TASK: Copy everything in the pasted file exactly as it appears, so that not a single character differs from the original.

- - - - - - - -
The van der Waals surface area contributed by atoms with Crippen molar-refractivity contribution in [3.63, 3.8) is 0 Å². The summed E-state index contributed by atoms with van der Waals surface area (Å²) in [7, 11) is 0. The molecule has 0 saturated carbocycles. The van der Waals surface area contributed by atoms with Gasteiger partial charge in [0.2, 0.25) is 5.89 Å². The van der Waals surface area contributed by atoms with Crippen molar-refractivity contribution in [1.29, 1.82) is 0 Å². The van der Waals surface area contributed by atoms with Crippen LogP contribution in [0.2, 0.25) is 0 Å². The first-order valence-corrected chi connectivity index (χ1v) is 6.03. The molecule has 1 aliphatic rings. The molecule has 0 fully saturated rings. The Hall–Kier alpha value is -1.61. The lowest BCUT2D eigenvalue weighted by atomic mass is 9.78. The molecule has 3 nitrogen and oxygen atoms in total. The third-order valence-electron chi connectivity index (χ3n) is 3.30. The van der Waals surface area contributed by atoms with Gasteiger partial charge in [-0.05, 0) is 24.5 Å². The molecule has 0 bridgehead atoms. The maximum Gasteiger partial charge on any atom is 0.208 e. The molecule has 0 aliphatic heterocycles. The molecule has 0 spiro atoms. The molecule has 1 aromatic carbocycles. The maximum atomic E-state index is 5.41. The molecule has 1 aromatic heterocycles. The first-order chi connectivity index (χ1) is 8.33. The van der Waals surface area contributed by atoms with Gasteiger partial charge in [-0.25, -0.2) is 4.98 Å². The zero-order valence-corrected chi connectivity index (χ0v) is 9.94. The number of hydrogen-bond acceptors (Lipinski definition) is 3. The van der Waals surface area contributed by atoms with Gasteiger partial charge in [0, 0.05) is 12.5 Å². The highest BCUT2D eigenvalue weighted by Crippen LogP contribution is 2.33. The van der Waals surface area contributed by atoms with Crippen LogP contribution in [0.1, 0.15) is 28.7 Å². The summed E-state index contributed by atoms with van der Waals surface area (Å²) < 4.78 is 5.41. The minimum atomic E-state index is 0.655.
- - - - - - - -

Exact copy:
The van der Waals surface area contributed by atoms with Crippen molar-refractivity contribution in [3.63, 3.8) is 0 Å². The summed E-state index contributed by atoms with van der Waals surface area (Å²) in [7, 11) is 0. The molecule has 0 saturated carbocycles. The van der Waals surface area contributed by atoms with Gasteiger partial charge in [0.2, 0.25) is 5.89 Å². The van der Waals surface area contributed by atoms with Crippen molar-refractivity contribution in [1.29, 1.82) is 0 Å². The van der Waals surface area contributed by atoms with Crippen LogP contribution in [0.2, 0.25) is 0 Å². The first-order valence-corrected chi connectivity index (χ1v) is 6.03. The molecule has 1 aliphatic rings. The molecule has 0 fully saturated rings. The Hall–Kier alpha value is -1.61. The lowest BCUT2D eigenvalue weighted by atomic mass is 9.78. The molecule has 3 nitrogen and oxygen atoms in total. The third-order valence-electron chi connectivity index (χ3n) is 3.30. The van der Waals surface area contributed by atoms with Gasteiger partial charge in [-0.05, 0) is 24.5 Å². The molecule has 0 bridgehead atoms. The maximum Gasteiger partial charge on any atom is 0.208 e. The molecule has 0 aliphatic heterocycles. The molecule has 0 spiro atoms. The molecule has 1 aromatic carbocycles. The maximum atomic E-state index is 5.41. The molecule has 1 aromatic heterocycles. The first-order chi connectivity index (χ1) is 8.33. The van der Waals surface area contributed by atoms with Gasteiger partial charge in [-0.25, -0.2) is 4.98 Å². The zero-order valence-corrected chi connectivity index (χ0v) is 9.94. The number of hydrogen-bond acceptors (Lipinski definition) is 3. The van der Waals surface area contributed by atoms with Gasteiger partial charge in [0, 0.05) is 12.5 Å². The highest BCUT2D eigenvalue weighted by Crippen LogP contribution is 2.33. The van der Waals surface area contributed by atoms with Crippen LogP contribution in [0.1, 0.15) is 28.7 Å². The summed E-state index contributed by atoms with van der Waals surface area (Å²) < 4.78 is 5.41. The minimum atomic E-state index is 0.655.